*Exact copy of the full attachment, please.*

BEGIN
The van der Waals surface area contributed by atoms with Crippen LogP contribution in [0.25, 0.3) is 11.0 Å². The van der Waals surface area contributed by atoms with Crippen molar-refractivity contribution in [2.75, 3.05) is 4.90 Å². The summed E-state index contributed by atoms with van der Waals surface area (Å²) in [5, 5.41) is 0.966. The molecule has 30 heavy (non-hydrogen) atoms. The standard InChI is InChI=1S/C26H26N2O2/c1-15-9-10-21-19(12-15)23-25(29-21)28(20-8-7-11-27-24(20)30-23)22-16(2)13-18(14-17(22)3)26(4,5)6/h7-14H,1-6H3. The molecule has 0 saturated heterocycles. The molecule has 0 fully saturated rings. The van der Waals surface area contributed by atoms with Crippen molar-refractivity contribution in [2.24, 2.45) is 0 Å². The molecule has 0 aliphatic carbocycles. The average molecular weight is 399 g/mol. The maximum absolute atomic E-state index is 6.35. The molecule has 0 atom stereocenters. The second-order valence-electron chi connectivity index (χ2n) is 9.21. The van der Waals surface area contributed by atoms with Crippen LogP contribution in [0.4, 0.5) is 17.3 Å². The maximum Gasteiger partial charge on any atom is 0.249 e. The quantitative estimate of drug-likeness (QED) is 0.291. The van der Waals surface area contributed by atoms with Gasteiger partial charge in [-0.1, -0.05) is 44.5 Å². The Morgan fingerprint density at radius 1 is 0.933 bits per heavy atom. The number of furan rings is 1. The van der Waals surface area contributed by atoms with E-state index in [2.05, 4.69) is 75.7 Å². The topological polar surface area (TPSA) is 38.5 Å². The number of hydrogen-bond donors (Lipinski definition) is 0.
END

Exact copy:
The van der Waals surface area contributed by atoms with Crippen LogP contribution in [0.25, 0.3) is 11.0 Å². The van der Waals surface area contributed by atoms with Crippen molar-refractivity contribution in [2.75, 3.05) is 4.90 Å². The summed E-state index contributed by atoms with van der Waals surface area (Å²) in [5, 5.41) is 0.966. The molecule has 30 heavy (non-hydrogen) atoms. The standard InChI is InChI=1S/C26H26N2O2/c1-15-9-10-21-19(12-15)23-25(29-21)28(20-8-7-11-27-24(20)30-23)22-16(2)13-18(14-17(22)3)26(4,5)6/h7-14H,1-6H3. The molecule has 0 saturated heterocycles. The molecule has 0 fully saturated rings. The van der Waals surface area contributed by atoms with Crippen molar-refractivity contribution in [2.24, 2.45) is 0 Å². The molecule has 0 aliphatic carbocycles. The average molecular weight is 399 g/mol. The maximum absolute atomic E-state index is 6.35. The molecule has 0 atom stereocenters. The second-order valence-electron chi connectivity index (χ2n) is 9.21. The van der Waals surface area contributed by atoms with Crippen LogP contribution in [0.4, 0.5) is 17.3 Å². The maximum Gasteiger partial charge on any atom is 0.249 e. The quantitative estimate of drug-likeness (QED) is 0.291. The van der Waals surface area contributed by atoms with Gasteiger partial charge in [-0.1, -0.05) is 44.5 Å². The Morgan fingerprint density at radius 1 is 0.933 bits per heavy atom. The number of furan rings is 1. The van der Waals surface area contributed by atoms with E-state index in [2.05, 4.69) is 75.7 Å². The topological polar surface area (TPSA) is 38.5 Å². The number of hydrogen-bond donors (Lipinski definition) is 0.